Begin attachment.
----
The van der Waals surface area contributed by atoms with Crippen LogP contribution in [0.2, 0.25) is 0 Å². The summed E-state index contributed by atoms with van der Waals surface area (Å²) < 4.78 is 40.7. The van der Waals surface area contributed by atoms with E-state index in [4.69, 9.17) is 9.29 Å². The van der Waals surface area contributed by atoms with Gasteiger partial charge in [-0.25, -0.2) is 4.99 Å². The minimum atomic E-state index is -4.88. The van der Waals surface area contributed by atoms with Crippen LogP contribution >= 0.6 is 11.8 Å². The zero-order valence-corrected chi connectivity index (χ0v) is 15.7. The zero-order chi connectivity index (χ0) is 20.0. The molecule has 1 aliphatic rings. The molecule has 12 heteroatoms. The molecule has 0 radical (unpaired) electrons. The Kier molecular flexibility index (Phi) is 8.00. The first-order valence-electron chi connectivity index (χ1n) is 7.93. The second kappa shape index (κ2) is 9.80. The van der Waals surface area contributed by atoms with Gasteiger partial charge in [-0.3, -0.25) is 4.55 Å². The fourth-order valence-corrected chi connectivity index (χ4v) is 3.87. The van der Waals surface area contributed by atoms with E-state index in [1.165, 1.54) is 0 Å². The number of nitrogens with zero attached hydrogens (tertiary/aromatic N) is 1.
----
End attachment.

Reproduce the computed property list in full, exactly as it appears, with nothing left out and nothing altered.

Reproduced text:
The van der Waals surface area contributed by atoms with Crippen LogP contribution in [0.2, 0.25) is 0 Å². The summed E-state index contributed by atoms with van der Waals surface area (Å²) < 4.78 is 40.7. The van der Waals surface area contributed by atoms with E-state index in [4.69, 9.17) is 9.29 Å². The van der Waals surface area contributed by atoms with Gasteiger partial charge in [-0.25, -0.2) is 4.99 Å². The minimum atomic E-state index is -4.88. The van der Waals surface area contributed by atoms with Crippen LogP contribution >= 0.6 is 11.8 Å². The zero-order valence-corrected chi connectivity index (χ0v) is 15.7. The zero-order chi connectivity index (χ0) is 20.0. The molecule has 1 aliphatic rings. The molecule has 12 heteroatoms. The molecule has 0 radical (unpaired) electrons. The Kier molecular flexibility index (Phi) is 8.00. The first-order valence-electron chi connectivity index (χ1n) is 7.93. The second kappa shape index (κ2) is 9.80. The van der Waals surface area contributed by atoms with Gasteiger partial charge in [-0.3, -0.25) is 4.55 Å². The fourth-order valence-corrected chi connectivity index (χ4v) is 3.87. The van der Waals surface area contributed by atoms with E-state index in [1.165, 1.54) is 0 Å². The number of nitrogens with zero attached hydrogens (tertiary/aromatic N) is 1.